Quality of Life in Liver Transplant Recipients During the Corona Virus Disease 19 Pandemic

A Multicentre Study

Stefano Gitto; Lucia Golfieri; Nicolò Mannelli; Maria Rosa Tamè; Ivo Lopez; Roberta Ceccato; Stanislao Montanari; Margherita Falcini; Giovanni Vitale; Nicola De Maria; Danilo Lo Presti; Luca Marzi; Andrea Mega; Giovanna Valente; Alberto Borghi; Francesco Giuseppe Foschi; Silvana Grandi; Paolo Forte; Matteo Cescon; Fabrizio Di Benedetto; Pietro Andreone; Giulio Arcangeli; Paolo De Simone; Andrea Bonacchi; Francesco Sofi; Maria Cristina Morelli; Marco Petranelli; Chloe Lau; Fabio Marra; Francesca Chiesi; Francesco Vizzutti; Vittoria Vero; Roberto Di Donato; Sonia Berardi; Paolo Pianta; Sharon D'Anzi; Filippo Schepis; Noemi Gualandi; Francesca Miceli; Erica Villa; Guido Piai; Marco Valente; Claudia Campani; Erica Lynch; Paolo Magistri; Carmela Cursaro; Annarita Chiarelli


Liver International. 2022;42(7):1618-1628. 

In This Article

Material and Methods


This cross-sectional, multicentre study was conducted in clinically stable, adult patients who underwent LT and were followed-up in seven Italian Hepatology Units. Inclusion criteria were the following: age ≥18 years, LT performed at least 12 months earlier, and absence of clinical events during the last 6 months. Multiorgan transplant or re-transplantation, vascular or biliary complications, systemic disorders (e.g. cardiovascular disease, cancer, infection, recurrence of pre-LT liver disease), unstable conditions, hospital admission in the last 6 months represented the exclusion criteria. Human Immunodeficiency Virus infection, deafness, inability to carry out a telephone interview in full understanding or holiday in the last 4 weeks were additional exclusion criteria.

The enrollment started on 1 June 2021 and ended on 30 September 2021.

Patients provided informed consent before participating in the study. Then, trained professional staff agreed on the date and time of a subsequent interview, during which the patient could answer by telephone to the composite questionnaire. We requested that the patient be alone in a silent space.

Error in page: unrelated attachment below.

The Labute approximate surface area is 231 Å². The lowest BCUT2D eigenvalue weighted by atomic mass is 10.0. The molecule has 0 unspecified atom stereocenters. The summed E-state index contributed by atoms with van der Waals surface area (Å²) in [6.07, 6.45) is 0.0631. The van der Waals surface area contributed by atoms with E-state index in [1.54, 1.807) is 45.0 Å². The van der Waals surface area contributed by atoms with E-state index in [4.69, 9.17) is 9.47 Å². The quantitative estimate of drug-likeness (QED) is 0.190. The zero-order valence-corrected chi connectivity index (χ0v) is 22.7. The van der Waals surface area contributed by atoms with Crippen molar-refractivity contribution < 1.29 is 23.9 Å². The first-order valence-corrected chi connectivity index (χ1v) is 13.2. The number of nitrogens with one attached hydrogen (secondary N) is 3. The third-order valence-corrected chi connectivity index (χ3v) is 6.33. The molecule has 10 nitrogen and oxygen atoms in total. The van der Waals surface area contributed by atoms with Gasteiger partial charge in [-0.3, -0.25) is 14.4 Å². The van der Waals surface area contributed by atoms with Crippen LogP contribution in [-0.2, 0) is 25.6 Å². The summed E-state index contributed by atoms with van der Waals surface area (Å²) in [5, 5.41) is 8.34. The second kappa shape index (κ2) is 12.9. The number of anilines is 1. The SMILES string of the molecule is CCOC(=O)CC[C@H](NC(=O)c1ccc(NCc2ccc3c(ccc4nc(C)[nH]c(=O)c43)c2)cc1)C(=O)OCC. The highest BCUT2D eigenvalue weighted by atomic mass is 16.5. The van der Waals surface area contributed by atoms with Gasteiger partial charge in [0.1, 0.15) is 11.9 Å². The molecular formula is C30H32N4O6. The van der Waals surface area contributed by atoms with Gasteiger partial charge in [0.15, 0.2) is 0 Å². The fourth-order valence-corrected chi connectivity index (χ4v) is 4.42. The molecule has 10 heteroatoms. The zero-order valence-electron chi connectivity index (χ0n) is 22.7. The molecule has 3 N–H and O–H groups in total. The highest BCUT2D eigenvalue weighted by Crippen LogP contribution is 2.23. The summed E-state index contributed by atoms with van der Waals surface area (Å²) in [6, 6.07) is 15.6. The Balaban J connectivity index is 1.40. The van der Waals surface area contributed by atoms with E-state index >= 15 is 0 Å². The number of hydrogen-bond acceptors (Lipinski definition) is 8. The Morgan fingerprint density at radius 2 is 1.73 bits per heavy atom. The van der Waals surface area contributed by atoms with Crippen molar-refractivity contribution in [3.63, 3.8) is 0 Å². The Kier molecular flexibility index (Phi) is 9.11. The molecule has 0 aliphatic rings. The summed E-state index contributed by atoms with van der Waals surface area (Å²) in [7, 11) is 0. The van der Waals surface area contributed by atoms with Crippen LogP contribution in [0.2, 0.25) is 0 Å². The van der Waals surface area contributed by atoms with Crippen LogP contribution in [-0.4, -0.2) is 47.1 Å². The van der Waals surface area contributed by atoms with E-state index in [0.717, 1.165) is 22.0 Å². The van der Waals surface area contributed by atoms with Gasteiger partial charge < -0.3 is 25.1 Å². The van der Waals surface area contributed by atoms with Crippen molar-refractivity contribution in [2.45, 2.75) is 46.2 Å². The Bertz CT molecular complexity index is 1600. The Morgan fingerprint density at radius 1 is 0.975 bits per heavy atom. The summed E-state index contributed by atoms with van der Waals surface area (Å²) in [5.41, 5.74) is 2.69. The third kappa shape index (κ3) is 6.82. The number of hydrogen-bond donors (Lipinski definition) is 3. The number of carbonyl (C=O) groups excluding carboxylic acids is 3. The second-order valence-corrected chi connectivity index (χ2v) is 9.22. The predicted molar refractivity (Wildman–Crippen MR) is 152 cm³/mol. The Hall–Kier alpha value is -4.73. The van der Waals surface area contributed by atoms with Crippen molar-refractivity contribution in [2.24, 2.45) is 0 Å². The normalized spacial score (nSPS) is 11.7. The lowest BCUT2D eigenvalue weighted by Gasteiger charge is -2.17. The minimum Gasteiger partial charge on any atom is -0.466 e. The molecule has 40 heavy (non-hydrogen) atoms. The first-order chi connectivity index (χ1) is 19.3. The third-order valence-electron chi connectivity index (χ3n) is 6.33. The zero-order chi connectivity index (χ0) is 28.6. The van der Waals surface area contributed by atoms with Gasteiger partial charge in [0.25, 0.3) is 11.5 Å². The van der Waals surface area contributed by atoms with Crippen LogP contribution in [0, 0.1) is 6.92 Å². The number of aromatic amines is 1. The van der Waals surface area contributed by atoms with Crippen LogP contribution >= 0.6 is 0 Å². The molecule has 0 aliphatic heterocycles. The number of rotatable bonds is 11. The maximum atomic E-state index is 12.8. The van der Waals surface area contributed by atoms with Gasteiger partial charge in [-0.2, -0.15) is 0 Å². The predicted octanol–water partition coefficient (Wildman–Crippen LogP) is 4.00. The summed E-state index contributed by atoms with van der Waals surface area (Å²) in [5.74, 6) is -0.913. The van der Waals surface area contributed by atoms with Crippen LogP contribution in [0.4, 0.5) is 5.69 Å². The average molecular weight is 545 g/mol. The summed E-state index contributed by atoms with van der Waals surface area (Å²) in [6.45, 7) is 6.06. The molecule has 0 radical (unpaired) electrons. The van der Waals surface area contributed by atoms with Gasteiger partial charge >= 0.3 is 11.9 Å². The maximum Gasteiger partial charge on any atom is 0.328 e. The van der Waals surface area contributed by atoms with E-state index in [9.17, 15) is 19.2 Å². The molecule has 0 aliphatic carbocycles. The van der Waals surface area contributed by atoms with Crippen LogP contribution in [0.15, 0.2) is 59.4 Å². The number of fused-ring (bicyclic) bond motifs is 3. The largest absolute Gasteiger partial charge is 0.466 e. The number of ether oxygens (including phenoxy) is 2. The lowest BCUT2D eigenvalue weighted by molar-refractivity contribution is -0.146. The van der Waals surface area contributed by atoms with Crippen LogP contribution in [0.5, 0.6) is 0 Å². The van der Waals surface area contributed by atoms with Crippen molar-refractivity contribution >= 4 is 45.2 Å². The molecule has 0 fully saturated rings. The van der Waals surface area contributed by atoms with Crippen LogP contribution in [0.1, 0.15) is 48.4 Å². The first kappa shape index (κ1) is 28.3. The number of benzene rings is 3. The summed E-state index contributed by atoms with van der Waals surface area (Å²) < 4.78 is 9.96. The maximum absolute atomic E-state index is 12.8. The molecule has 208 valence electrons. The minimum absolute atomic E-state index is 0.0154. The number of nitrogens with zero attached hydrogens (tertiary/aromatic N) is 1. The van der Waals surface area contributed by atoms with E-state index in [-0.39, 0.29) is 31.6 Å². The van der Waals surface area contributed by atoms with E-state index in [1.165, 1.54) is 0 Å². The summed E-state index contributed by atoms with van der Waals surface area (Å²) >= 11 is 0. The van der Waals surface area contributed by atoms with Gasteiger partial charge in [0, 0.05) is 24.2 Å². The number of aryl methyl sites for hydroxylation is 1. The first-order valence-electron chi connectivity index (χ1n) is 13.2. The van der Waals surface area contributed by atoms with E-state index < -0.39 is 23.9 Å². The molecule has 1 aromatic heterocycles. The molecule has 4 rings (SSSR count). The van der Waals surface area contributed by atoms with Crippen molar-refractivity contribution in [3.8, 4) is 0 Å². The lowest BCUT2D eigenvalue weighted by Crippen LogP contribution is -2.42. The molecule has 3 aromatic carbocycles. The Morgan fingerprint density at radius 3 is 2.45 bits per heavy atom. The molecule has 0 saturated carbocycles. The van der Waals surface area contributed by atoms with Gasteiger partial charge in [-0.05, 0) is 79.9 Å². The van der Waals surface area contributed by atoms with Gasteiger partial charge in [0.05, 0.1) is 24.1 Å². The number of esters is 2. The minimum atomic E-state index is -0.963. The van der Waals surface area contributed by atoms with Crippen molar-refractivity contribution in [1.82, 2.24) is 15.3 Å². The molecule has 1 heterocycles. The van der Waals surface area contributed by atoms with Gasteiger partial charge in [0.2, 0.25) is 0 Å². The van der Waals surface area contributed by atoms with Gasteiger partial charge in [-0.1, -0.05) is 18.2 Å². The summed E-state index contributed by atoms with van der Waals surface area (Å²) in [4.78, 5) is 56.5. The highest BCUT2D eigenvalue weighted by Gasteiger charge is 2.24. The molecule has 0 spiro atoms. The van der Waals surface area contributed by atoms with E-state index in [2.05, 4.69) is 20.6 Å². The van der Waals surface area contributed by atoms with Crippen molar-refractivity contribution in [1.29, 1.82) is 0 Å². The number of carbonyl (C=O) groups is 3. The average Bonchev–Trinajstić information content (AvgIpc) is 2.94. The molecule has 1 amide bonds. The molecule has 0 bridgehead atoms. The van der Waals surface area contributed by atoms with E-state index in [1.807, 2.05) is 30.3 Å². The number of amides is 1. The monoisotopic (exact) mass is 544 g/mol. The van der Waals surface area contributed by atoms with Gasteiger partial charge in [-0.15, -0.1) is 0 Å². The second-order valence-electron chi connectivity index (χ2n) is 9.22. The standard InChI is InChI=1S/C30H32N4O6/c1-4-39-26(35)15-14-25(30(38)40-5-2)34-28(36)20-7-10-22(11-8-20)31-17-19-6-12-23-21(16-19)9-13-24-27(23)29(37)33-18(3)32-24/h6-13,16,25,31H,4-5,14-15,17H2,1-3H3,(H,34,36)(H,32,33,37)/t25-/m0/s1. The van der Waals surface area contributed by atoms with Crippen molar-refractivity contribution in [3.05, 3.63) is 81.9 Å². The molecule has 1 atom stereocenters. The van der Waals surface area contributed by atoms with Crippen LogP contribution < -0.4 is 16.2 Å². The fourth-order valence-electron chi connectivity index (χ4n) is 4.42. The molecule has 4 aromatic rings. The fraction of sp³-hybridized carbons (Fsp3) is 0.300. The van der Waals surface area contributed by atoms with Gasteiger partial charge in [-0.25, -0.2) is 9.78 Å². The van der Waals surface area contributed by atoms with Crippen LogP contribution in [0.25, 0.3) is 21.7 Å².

The first part of the survey consisted of a demographic questionnaire. In particular, the following personal and lifestyle data were recorded: gender, age, transplant date, referral centre, region of residence, education degree, presence of caregiver, alcohol and tobacco habits. Subsequently, patients completed 4 questionnaires in an estimated total time of 10–15 min.


The Short Form Health Survey. The Short Form health survey (SF-12) is a health-related QoL questionnaire consisting of 12 questions that measure 8 health domains to evaluate physical and mental health. The SF-12[15] represents a commonly used tool to assess health-related QoL. It is a shorter version of SF-36 developed by Ware et al..[16] Physical health-related domains include General Health, Physical Functioning, Role Physical and Body Pain. Mental health-related scales comprise Vitality, Social Functioning, Role Emotional and Mental Health. The SF-12 has demonstrated strong reliability and validity across many chronic illnesses and conditions.[17–21] We administered the SF-12, and for each participant, we calculated two summary scores of physical (Physical Component Summary, PCS-12) and mental (Mental Component Summary, MCS-12) health, using the weighted means of the eight domains.

In each of the nine European countries, there were wide correlations between the measures from the SF-36 and SF-12.[22] Correlations were also significant between scores based on three different estimation methods (standard items and scoring weights; standard items and country-specific scoring weights; and country-specific items and scoring weights). Mean scores were also comparable across estimation methods. Furthermore, there was a high degree of replication in the selection of 12 items for the SF-12 across 9 European countries and in comparison with items selected for the North-American SF-12 version.[22]

The SF-12 covers the same eight health domains as the SF-36 with considerably fewer questions, making it a more practical instrument.

The International Physical Activity Questionnaire-short Version. The International Physical Activity Questionnaire (IPAQ) measures multiple domains of physical activity.[23]